PALM SPRINGS, Calif — Palm Springs will remove a row of trees blocking a historically African-American neighborhood from a city-owned golf course.
At an informal meeting with neighborhood residents Sunday, Palm Springs Mayor Robert Moon, council member J.R. Roberts and other city officials promised residents they would remove the tamarisk trees and a chain link fence along the Crossley Tract property lines as soon as possible.
Many longtime residents of the neighborhood previously told the (Palm Springs, Calif.) Desert Sun they believed the trees were planted for racist reasons in the 1960s, and remained a lasting remnant of the history of segregation in the city. Residents said the invasive tamarisks, which block views of the Tahquitz Creek Golf Course and San Jacinto mountains, have artificially depressed property values and prevented black families from accumulating wealth in their property over the past half century.
Roberts apologized to the Crossley Tract residents for any wrongdoing by the city in the past and said he and the rest of the council wanted to make the necessary changes to ensure future generations didn’t have to deal with the same problems current and past residents faced.
“You asked why it took us this long,” Roberts told about 50 residents gathered for the meeting. “I can’t answer that. But guess what? We’re here now.”
Moon said Sunday he and Roberts had only a combined four years on the council and the problems posed by the trees only recently came to their attention. Moon said after he became aware of the issue, he visited the neighborhood to get a first-hand idea of what residents' concerns were.
Both Moon and Roberts assured residents that the neighborhood had the support of the entire council.
“It’s a new city council and a new time,” Moon said.
City manager David Ready said the tree removal wouldn’t be immediate because the full city council would have to approve the matter. Arborists also would have to be consulted, and the project — like any requiring significant city funds — would have to be put out to bid, Ready said. He estimated the trees could be down within three months.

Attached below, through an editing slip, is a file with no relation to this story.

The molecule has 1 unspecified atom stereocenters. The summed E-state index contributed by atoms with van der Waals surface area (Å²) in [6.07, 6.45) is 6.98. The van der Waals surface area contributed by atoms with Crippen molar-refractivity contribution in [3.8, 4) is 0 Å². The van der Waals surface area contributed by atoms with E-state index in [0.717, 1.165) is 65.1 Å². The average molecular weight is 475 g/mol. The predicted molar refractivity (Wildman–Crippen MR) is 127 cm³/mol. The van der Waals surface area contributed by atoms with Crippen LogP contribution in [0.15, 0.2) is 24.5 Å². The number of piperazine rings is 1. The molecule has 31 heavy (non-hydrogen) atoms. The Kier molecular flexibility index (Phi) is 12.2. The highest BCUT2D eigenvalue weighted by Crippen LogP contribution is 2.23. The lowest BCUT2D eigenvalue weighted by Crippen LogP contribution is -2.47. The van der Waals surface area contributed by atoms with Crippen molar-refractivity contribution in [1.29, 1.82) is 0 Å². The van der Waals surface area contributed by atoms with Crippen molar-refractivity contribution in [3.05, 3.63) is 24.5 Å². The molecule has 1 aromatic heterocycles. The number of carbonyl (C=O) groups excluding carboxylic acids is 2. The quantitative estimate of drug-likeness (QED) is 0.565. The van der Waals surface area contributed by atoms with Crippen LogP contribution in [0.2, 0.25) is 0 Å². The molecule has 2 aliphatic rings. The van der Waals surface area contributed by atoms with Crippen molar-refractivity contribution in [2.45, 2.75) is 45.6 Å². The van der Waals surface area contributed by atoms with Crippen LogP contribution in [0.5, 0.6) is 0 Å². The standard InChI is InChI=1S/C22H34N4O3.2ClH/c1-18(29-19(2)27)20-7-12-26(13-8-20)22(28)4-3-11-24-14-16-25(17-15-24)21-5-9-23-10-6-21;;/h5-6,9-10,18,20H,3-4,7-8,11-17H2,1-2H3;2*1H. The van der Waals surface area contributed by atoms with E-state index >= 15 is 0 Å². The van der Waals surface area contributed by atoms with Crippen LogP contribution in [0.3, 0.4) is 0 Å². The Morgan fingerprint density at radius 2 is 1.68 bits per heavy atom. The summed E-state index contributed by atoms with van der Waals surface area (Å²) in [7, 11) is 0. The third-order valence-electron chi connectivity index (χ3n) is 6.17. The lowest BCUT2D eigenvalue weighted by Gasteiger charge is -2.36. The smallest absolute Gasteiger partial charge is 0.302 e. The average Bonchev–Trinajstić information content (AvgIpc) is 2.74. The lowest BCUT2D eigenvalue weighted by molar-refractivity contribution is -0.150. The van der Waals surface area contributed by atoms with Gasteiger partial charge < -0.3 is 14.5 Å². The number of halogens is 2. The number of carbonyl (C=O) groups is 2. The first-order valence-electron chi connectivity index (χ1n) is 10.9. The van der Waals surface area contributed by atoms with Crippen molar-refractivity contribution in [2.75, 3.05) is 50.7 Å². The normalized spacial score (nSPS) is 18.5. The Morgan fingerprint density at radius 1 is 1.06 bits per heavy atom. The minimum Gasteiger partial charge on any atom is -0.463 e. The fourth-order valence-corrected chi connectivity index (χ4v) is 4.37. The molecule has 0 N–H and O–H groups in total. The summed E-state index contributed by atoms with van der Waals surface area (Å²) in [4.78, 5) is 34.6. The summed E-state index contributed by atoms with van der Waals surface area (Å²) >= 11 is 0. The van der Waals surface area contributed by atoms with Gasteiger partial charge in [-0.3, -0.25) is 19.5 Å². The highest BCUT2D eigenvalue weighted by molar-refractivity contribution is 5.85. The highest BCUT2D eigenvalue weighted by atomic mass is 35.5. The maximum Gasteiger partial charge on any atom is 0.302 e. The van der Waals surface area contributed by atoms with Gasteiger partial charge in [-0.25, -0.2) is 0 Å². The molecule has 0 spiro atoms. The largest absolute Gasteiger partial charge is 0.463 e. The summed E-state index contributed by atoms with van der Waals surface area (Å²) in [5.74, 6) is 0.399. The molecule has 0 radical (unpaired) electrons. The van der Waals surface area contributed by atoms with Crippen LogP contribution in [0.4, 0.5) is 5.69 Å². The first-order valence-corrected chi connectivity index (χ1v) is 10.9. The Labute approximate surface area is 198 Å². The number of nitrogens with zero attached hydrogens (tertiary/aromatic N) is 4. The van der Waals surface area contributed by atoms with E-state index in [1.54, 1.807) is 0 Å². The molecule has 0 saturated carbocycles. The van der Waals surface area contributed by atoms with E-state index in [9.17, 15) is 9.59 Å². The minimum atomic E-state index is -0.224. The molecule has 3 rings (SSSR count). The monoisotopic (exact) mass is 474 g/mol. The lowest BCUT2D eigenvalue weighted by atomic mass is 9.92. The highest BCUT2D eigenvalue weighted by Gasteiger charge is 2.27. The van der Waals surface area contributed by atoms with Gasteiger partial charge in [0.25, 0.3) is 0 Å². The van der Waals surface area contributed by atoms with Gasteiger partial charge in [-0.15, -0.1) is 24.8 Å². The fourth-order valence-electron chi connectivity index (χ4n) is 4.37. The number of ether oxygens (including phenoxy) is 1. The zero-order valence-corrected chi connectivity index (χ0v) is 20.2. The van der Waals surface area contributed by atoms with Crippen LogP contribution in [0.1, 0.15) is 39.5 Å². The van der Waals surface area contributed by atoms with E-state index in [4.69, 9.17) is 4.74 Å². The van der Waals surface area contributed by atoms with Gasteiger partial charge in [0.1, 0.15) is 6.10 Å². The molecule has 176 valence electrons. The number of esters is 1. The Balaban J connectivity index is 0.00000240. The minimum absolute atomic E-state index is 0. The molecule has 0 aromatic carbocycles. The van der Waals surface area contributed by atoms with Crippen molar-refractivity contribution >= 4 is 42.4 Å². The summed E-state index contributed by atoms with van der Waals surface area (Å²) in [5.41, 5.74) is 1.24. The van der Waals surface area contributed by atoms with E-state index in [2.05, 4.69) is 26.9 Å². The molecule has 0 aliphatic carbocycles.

Ready previously said estimates the city had received for removing the trees were about $169,000. Approval of expenditures more than $20,000 have to go to the city council for the thumbs up, and city officials also have to figure out where, in a city budget stretched thin by rising public safety costs and hundreds of millions of unfunded pension liabilities and retiree healthcare costs, that money will be allocated from.
“It’s not about a price to pay, it’s about finding the money,” Roberts said at the neighborhood meeting.
Residents, led by real estate agent Trae Daniel, who moved into the neighborhood 14 years ago, have made four demands of the city. They include: removing the trees; building a 6-foot privacy wall for residents who want it; installing netting or something similar to prevent errant golf balls from flying into residents' yards; and planting new trees similar to those seen along other parts of the course.
Roberts said taking out the trees was the first step and after that had been taken care of, they would meet with residents to discuss what should be done next.
Many of the original inhabitants of the neighborhood were families who had been forcibly removed from during the 1950s and 1960s. Now some of downtown Palm Springs’ most lucrative real estate, the portion of the Agua Caliente Band of Cahuilla Indians’ reservation hosting the convention center, casino and hotels was once home to thousands of black and Latino residents. They were evicted and their homes were bulldozed and burned when the city and the tribe agreed to clear the land for new development.
The Crossley Tract was founded by Lawrence Crossley, Palm Springs’ first African American resident, in 1956. Crossley intended the 20-acre tract, which at the time was outside city limits, to be a place where black families who worked in Palm Springs but were barred from living there could live. City records indicate the area was incorporated into the city about a decade later, after Crossley’s death.
At the same time, residential golf resorts were popping up all over the city. In 1958, work started on the Tahquitz Creek Golf Course, which was purchased by the city the following year when the developer ran into financial issues. Luxury condo developments were built-up around the course, and in the mid 1960s the trees were planted along the east side of the 14th fairway, blocking Crossley Tract residents' views of the course and the mountains and hiding the neighborhood from view from the course.
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